Path to peace

Last updated 26 Jul 22 @ 16:32 |
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Barry Scott Zellen explains why as the Arctic thaw continues, lifting the Arctic Council pause presents Russia a viable route to resolution

While it took the collapse of the Soviet Union to make possible the unique multi-level, multilateral collaboration that the Arctic Council (AC) has nurtured for a quarter century since its 1996 formation, with its new model of inclusive diplomacy uniting states and indigenous peoples, its foundations took form before the Cold War ended, when its foundational vision was articulated eloquently by Mikhail Gorbachev in his famed Murmansk speech in 1987. The maritime boundary line separating the USA from the USSR (and now Russia) was negotiated by the last Soviet foreign minister, Eduard Shevardnadze with his US counterpart, James Baker, and has been respected by both post-Cold War USA and Russia since 1990, laying a stable foundation on what could otherwise be a volatile border. The current shipping lane through the Bering Strait was jointly negotiated by the USA and Russia, reflecting the ongoing stability on this Arctic frontier, with the US Coast Guard and the Russian Border Service developing a laudable bilateral relationship that contrasts with so many of Russia’s other borders. All this says something about the fundamental importance of Arctic collaboration to world order, regardless of which party or individual sits atop either country’s government.
As shocking as the recent threat made by Russian President Vladimir Putin to fellow AC member states Finland and Sweden on the question of their consideration of NATO membership was; as worrisome as the recent Russian military exercise in Norway’s EEZ was; as foreboding as was the destination for Russia’s northern fleet during that self-same exercise, positioning a Russian flotilla just offshore the vast and vulnerable island colony of Greenland – it’s imperative that the AC find its way back together, and for meetings between its diverse stakeholders inclusive of Russia, even in the absence of a unifying consensus as they once enjoyed, to continue.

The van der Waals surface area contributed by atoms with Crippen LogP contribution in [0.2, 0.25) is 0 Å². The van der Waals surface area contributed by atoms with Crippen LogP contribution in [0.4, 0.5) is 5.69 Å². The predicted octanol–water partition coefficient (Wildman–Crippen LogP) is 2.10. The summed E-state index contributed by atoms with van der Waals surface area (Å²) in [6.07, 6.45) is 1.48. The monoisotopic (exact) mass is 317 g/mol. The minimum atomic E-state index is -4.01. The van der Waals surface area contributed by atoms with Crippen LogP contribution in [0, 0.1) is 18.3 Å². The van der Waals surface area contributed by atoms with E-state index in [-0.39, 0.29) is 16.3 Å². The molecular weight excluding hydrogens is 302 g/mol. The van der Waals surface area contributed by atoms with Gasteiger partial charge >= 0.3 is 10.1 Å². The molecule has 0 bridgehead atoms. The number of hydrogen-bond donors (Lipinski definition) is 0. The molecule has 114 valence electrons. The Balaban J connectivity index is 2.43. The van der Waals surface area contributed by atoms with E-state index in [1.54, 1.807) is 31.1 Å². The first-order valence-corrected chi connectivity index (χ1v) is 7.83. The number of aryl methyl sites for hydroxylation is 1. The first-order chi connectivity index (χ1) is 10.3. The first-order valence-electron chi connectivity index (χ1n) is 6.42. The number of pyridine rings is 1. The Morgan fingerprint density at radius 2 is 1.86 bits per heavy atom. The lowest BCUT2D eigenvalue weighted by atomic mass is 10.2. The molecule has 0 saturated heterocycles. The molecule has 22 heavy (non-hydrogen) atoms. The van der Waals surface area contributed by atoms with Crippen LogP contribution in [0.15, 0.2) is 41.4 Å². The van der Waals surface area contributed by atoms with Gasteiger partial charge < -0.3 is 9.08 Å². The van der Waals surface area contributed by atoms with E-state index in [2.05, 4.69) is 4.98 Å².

Among some potential modalities to consider for resuming AC meetings under Russia’s term as chair are: boycotting in-person meetings until peace is restored in Ukraine, utilising remote technologies to maintain a virtual connection until then among all its stakeholders; deploying junior proxies in place of senior officials as a more subtle but no less obvious Russia under its chair than a complete cessation of meetings, modelled on White House policy regarding China’s hosting of the Olympics, where top officials were notably absent in protest of Beijing’s long occupation and mistreatment of the Uighur homeland while athletes were free to compete; and adoption of symbolic yellow and blue attire by attendees of such meetings to echo the world’s embrace of Ukraine’s independence. Additionally, the A7, united in its opposition to Russia’s aggression, could assist Ukraine with an application to become an AC observer, a move that Russia would surely oppose – but the point would be made. Additionally, if Moscow succeeds in extinguishing Ukraine’s sovereignty by forcibly absorbing all or part it into an expanded Russian state, Ukrainians, in their occupation and subjugation, will share an historic experience with indigenous people, as acutely experienced by the Aleuts under Russian colonisation and Japanese occupation, the Sami under Scandinavian state formation and northward expansion and the Athabaskans and Inuit under the economic domination of the fur empire monopoly chartered companies, which colonised so much of Arctic North America.
The AC’s six Permanent Participants may thus be in a helpful position side-by-side with the Arctic states (inclusive of Russia). The AC can thus leverage its rich mosaic of perspectives and perhaps help the world find a way toward a multilateral solution to the current crisis. Additionally, while Russia is at war in the heart of Europe, all the world hopes and prays the war does not horizontally escalate and draw in NATO members. One potential tool to leverage is the Arctic Coast Guard Forum (ACGF), which like the AC is under Russia’s current rotation as chair and which, together, works to ensure the rules-based order is maintained in polar waters.
The ACGF could, if permitted by its member states, continue to collaborate on so many important issues ranging from search and rescue missions, to oil spill cleanup and environmental protection, to implementing the IMO Polar Code. How to continue this important collaboration in a time of war will, of course, require diplomatic agility and ingenuity, but it’s not beyond the capabilities of those who have managed the world’s response to the present crisis, and is worth consideration. Indeed, if meeting in Russia remains a non-starter, the ACGF could meet in the Russian coal-mining community of Barentsburg on Svalbard, formally part of Norway and whose populace, owing to Soviet history, is in near equal parts Russian and Ukrainian, offering additional symbolic resonance.